WESTFIELD, Ind. — Colts head coach Frank Reich views competition on his team as a "meritocracy." Sam Ehlinger played well over the first week and a half of training camp.
So starting Tuesday, Ehlinger began splitting first-team practice snaps with Jacob Eason.
"Sam's really been good, he's been solid every day," Reich said. "And so it's fair, it's right."
The Colts were drawn to Ehlinger's intangibles, mobility and winning resume over four years in a pressure-packed environment at Texas. All those things have translated to an NFL training camp so far — general manager Chris Ballard noted Ehlinger's "it factor" back in May; Reich made a similar "it factor" observation earlier this month.
But what's gone into translating that "it factor" to success on the practice fields at Grand Park?
"From really high school until now, I've had great coaching with the X's and O's, and just really understanding defenses and understanding offenses," Ehlinger said. "When I come to the line of scrimmage I really try to eliminate as much information as possible. Obviously gather it, but eliminate it as well to make it really simple. I know coach Reich talks about making it simple at the line of scrimmage and so that's what I try to do with the information I have about our offense and the defense."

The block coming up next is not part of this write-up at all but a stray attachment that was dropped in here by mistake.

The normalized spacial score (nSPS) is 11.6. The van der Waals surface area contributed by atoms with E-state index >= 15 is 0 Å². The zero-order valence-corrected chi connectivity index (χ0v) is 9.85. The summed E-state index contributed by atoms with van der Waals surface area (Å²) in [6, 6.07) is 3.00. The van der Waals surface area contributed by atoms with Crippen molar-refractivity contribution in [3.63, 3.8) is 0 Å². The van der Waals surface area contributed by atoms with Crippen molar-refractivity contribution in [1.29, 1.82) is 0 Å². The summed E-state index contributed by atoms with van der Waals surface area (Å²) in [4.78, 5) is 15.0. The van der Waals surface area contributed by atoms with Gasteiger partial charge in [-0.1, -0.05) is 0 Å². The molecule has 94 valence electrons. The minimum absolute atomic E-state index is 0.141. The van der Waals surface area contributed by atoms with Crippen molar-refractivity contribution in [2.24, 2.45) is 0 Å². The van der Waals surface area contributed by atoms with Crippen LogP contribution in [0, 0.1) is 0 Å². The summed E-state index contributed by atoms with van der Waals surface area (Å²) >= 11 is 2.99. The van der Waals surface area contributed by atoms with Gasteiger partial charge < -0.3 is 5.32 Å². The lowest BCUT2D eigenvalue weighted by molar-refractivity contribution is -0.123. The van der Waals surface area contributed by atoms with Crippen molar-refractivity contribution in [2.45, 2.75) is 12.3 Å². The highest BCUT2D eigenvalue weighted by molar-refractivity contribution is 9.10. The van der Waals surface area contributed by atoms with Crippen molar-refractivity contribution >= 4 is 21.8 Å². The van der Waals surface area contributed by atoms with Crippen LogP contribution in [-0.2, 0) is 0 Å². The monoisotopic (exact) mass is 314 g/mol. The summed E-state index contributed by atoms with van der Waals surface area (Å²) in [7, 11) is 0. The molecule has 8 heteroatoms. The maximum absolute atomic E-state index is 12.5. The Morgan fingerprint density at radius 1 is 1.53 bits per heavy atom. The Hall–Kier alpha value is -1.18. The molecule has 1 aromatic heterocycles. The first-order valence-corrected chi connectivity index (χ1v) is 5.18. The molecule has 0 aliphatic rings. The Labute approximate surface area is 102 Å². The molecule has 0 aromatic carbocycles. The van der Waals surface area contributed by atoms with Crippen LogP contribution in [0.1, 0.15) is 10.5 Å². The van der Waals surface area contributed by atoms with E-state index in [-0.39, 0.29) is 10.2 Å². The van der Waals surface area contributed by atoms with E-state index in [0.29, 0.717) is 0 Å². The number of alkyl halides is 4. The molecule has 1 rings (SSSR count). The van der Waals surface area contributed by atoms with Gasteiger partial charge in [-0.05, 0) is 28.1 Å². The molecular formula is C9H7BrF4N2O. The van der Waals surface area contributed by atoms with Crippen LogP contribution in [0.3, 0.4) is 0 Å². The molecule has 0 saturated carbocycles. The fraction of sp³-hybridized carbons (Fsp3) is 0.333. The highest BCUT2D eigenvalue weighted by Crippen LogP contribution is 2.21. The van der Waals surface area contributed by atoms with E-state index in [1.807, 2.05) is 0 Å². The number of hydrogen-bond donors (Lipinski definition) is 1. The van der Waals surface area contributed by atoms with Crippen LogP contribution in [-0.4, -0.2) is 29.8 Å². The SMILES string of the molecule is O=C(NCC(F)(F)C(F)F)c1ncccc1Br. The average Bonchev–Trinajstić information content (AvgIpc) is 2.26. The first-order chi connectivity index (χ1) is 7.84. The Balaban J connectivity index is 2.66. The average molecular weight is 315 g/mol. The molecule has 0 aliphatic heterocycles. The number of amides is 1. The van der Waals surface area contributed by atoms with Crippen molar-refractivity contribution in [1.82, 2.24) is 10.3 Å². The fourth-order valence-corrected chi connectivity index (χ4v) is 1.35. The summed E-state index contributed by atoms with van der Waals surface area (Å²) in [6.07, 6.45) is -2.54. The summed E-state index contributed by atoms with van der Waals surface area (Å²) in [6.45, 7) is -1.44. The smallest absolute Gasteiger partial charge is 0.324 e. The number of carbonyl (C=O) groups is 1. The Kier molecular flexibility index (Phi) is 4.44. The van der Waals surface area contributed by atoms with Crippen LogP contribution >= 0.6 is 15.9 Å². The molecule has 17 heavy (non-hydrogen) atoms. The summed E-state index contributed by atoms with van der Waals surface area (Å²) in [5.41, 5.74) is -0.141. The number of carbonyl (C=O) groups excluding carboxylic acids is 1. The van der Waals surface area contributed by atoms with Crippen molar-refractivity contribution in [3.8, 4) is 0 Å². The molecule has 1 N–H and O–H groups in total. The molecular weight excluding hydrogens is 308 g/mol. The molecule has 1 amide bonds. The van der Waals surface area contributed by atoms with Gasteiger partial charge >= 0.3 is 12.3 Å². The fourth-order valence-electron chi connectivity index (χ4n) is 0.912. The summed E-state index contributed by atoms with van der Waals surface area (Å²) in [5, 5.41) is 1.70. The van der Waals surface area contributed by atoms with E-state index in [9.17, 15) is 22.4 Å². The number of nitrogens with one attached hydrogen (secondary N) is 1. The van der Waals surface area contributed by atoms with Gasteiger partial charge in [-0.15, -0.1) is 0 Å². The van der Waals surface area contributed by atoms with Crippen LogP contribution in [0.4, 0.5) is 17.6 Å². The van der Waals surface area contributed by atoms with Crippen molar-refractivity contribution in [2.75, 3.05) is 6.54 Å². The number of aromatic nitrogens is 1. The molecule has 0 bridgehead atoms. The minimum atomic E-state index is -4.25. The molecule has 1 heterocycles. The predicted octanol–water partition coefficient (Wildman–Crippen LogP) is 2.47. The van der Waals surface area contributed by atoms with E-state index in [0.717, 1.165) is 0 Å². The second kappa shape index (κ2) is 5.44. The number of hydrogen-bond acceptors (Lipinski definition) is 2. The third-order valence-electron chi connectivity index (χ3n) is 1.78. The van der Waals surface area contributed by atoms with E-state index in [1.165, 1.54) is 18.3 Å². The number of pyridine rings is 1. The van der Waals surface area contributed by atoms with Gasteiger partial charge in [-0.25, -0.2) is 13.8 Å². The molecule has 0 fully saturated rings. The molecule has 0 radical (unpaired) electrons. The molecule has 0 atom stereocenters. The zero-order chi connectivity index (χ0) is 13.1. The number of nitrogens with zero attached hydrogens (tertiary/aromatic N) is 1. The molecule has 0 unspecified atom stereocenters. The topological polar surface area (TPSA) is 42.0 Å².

Ehlinger previously talked about having a plan every time he gets to the line of scrimmage, which shined on his first snap with the first-team offense in 11-on-11 work Tuesday. Ehlinger got to the line, recognized the defense was playing press-man coverage and knew exactly where he was going with the ball: To wide receiver T.Y. Hilton on a stop route.
"It's certainly a lot of information and it takes a different level of processing and understanding intellectually," Ehlinger said. "I think up to this point, my coaches have done a great job of providing information at a great rate for me to learn and really comprehend and soak it in and then move on to the next thing. I would say up to this point it's been very solid."
It's stuff like this that's impressed Ehlinger's coaches in training camp. And his opportunity with the first-team is not based on something Jacob Eason did wrong — it's only about what Ehlinger has done right to this point.
"Sam plays really smart," Reich said. "He's got really good instincts. He's mentally very quick on his feet, accelerates his vision as we say, good at progressions, has a knack, he certainly is athletic and can make plays with his feet."